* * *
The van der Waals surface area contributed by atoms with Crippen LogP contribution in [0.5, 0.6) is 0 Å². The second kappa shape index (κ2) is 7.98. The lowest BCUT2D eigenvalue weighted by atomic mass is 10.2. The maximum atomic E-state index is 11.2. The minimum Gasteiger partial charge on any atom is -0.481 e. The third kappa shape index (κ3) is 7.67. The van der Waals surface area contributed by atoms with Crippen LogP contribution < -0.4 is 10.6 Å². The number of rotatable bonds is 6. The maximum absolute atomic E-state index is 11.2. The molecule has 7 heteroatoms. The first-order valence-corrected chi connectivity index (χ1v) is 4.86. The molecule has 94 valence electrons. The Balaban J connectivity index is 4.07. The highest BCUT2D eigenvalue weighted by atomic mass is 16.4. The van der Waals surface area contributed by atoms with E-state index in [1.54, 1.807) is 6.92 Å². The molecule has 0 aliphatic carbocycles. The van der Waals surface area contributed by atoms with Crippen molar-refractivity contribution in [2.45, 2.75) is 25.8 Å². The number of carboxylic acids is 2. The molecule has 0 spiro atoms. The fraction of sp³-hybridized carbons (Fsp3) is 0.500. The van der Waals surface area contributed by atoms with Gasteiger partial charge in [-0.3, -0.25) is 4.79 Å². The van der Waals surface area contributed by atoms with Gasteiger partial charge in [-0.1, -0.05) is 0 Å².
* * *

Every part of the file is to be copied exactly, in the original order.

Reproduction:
The van der Waals surface area contributed by atoms with Crippen LogP contribution in [0.5, 0.6) is 0 Å². The second kappa shape index (κ2) is 7.98. The lowest BCUT2D eigenvalue weighted by atomic mass is 10.2. The maximum atomic E-state index is 11.2. The minimum Gasteiger partial charge on any atom is -0.481 e. The third kappa shape index (κ3) is 7.67. The van der Waals surface area contributed by atoms with Crippen LogP contribution < -0.4 is 10.6 Å². The number of rotatable bonds is 6. The maximum absolute atomic E-state index is 11.2. The molecule has 7 heteroatoms. The first-order valence-corrected chi connectivity index (χ1v) is 4.86. The molecule has 94 valence electrons. The Balaban J connectivity index is 4.07. The highest BCUT2D eigenvalue weighted by atomic mass is 16.4. The van der Waals surface area contributed by atoms with E-state index in [1.54, 1.807) is 6.92 Å². The molecule has 0 aliphatic carbocycles. The van der Waals surface area contributed by atoms with Crippen molar-refractivity contribution in [2.45, 2.75) is 25.8 Å². The number of carboxylic acids is 2. The molecule has 0 spiro atoms. The fraction of sp³-hybridized carbons (Fsp3) is 0.500. The van der Waals surface area contributed by atoms with Gasteiger partial charge in [-0.3, -0.25) is 4.79 Å². The van der Waals surface area contributed by atoms with Gasteiger partial charge in [-0.1, -0.05) is 0 Å².